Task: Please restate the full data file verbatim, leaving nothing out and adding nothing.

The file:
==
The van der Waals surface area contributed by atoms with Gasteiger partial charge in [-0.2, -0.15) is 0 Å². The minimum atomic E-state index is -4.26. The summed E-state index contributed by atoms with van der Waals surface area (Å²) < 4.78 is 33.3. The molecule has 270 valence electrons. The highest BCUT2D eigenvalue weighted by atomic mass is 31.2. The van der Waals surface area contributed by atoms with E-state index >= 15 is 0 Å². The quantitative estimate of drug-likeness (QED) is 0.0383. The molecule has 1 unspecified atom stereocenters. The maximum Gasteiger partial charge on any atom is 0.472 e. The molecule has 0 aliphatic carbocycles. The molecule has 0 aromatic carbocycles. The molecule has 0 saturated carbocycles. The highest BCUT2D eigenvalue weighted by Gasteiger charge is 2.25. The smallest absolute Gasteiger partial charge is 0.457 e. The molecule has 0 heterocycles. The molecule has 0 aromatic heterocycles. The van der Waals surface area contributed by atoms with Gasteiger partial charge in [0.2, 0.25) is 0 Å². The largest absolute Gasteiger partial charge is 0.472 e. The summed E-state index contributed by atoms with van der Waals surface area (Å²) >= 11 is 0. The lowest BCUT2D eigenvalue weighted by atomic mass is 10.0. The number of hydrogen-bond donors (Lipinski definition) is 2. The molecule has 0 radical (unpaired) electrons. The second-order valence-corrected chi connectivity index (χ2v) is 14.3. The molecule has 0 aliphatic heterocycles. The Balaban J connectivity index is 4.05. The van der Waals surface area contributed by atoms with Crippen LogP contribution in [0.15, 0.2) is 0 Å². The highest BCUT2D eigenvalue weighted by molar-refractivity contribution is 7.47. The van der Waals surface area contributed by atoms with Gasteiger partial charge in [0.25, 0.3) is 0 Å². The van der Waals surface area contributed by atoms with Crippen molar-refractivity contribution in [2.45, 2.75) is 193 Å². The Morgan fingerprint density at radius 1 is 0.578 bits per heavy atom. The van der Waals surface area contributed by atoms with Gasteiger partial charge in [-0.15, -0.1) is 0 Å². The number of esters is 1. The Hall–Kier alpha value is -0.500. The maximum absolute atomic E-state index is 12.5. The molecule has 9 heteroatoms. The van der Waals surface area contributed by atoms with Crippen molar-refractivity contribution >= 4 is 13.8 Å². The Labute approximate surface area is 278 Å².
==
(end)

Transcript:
The van der Waals surface area contributed by atoms with Gasteiger partial charge in [-0.2, -0.15) is 0 Å². The minimum atomic E-state index is -4.26. The summed E-state index contributed by atoms with van der Waals surface area (Å²) < 4.78 is 33.3. The molecule has 270 valence electrons. The highest BCUT2D eigenvalue weighted by atomic mass is 31.2. The van der Waals surface area contributed by atoms with E-state index >= 15 is 0 Å². The quantitative estimate of drug-likeness (QED) is 0.0383. The molecule has 1 unspecified atom stereocenters. The maximum Gasteiger partial charge on any atom is 0.472 e. The molecule has 0 aliphatic carbocycles. The molecule has 0 aromatic carbocycles. The molecule has 0 saturated carbocycles. The highest BCUT2D eigenvalue weighted by Gasteiger charge is 2.25. The smallest absolute Gasteiger partial charge is 0.457 e. The molecule has 0 heterocycles. The molecule has 0 aromatic heterocycles. The van der Waals surface area contributed by atoms with Gasteiger partial charge in [0.2, 0.25) is 0 Å². The largest absolute Gasteiger partial charge is 0.472 e. The summed E-state index contributed by atoms with van der Waals surface area (Å²) >= 11 is 0. The lowest BCUT2D eigenvalue weighted by atomic mass is 10.0. The number of hydrogen-bond donors (Lipinski definition) is 2. The molecule has 0 radical (unpaired) electrons. The second-order valence-corrected chi connectivity index (χ2v) is 14.3. The molecule has 0 aliphatic heterocycles. The Balaban J connectivity index is 4.05. The van der Waals surface area contributed by atoms with Crippen LogP contribution in [0.15, 0.2) is 0 Å². The highest BCUT2D eigenvalue weighted by molar-refractivity contribution is 7.47. The van der Waals surface area contributed by atoms with Gasteiger partial charge in [0.25, 0.3) is 0 Å². The van der Waals surface area contributed by atoms with Crippen molar-refractivity contribution in [2.45, 2.75) is 193 Å². The Morgan fingerprint density at radius 1 is 0.578 bits per heavy atom. The van der Waals surface area contributed by atoms with Gasteiger partial charge in [-0.15, -0.1) is 0 Å². The number of esters is 1. The Hall–Kier alpha value is -0.500. The maximum absolute atomic E-state index is 12.5. The molecule has 9 heteroatoms. The van der Waals surface area contributed by atoms with Crippen molar-refractivity contribution >= 4 is 13.8 Å². The Labute approximate surface area is 278 Å².